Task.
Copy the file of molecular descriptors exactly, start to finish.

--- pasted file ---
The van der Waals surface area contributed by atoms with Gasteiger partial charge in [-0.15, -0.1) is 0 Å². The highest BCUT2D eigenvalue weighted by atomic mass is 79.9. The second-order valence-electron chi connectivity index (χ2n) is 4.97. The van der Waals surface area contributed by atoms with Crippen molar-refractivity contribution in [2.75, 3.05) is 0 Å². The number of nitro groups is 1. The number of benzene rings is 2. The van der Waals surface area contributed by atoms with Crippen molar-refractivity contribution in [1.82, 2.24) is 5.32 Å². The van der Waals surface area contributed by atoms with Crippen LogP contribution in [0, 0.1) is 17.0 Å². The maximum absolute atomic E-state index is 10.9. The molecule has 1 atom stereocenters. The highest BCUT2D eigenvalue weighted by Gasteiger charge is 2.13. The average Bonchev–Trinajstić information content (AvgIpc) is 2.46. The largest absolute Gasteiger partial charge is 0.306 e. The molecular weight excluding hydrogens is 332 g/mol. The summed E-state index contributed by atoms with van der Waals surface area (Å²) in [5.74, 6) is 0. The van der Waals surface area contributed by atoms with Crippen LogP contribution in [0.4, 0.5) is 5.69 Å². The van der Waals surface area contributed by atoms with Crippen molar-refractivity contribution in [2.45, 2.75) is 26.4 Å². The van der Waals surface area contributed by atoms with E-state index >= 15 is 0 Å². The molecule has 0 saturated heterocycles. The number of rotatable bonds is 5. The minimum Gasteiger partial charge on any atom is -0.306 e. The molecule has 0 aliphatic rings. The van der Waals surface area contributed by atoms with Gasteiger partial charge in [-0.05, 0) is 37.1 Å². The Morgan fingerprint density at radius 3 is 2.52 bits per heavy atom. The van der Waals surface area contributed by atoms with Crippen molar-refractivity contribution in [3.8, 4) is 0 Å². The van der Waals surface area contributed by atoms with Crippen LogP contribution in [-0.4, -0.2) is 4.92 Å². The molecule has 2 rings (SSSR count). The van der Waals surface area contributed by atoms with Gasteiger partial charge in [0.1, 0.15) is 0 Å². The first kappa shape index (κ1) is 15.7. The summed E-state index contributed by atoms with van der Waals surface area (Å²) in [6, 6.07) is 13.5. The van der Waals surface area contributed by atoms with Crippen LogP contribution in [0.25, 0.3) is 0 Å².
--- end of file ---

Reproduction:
The van der Waals surface area contributed by atoms with Gasteiger partial charge in [-0.15, -0.1) is 0 Å². The highest BCUT2D eigenvalue weighted by atomic mass is 79.9. The second-order valence-electron chi connectivity index (χ2n) is 4.97. The van der Waals surface area contributed by atoms with Crippen molar-refractivity contribution in [2.75, 3.05) is 0 Å². The number of nitro groups is 1. The number of benzene rings is 2. The van der Waals surface area contributed by atoms with Crippen molar-refractivity contribution in [1.82, 2.24) is 5.32 Å². The van der Waals surface area contributed by atoms with Crippen LogP contribution in [0, 0.1) is 17.0 Å². The maximum absolute atomic E-state index is 10.9. The molecule has 1 atom stereocenters. The highest BCUT2D eigenvalue weighted by Gasteiger charge is 2.13. The average Bonchev–Trinajstić information content (AvgIpc) is 2.46. The largest absolute Gasteiger partial charge is 0.306 e. The molecular weight excluding hydrogens is 332 g/mol. The summed E-state index contributed by atoms with van der Waals surface area (Å²) in [5.74, 6) is 0. The van der Waals surface area contributed by atoms with Crippen LogP contribution in [0.4, 0.5) is 5.69 Å². The van der Waals surface area contributed by atoms with Crippen molar-refractivity contribution in [2.45, 2.75) is 26.4 Å². The van der Waals surface area contributed by atoms with E-state index >= 15 is 0 Å². The molecule has 0 saturated heterocycles. The number of rotatable bonds is 5. The minimum Gasteiger partial charge on any atom is -0.306 e. The molecule has 0 aliphatic rings. The van der Waals surface area contributed by atoms with Gasteiger partial charge in [-0.05, 0) is 37.1 Å². The Morgan fingerprint density at radius 3 is 2.52 bits per heavy atom. The van der Waals surface area contributed by atoms with Crippen molar-refractivity contribution in [3.8, 4) is 0 Å². The van der Waals surface area contributed by atoms with Crippen LogP contribution in [-0.4, -0.2) is 4.92 Å². The molecule has 2 rings (SSSR count). The van der Waals surface area contributed by atoms with Gasteiger partial charge in [0.1, 0.15) is 0 Å². The first kappa shape index (κ1) is 15.7. The summed E-state index contributed by atoms with van der Waals surface area (Å²) in [6, 6.07) is 13.5. The van der Waals surface area contributed by atoms with Crippen LogP contribution in [0.25, 0.3) is 0 Å².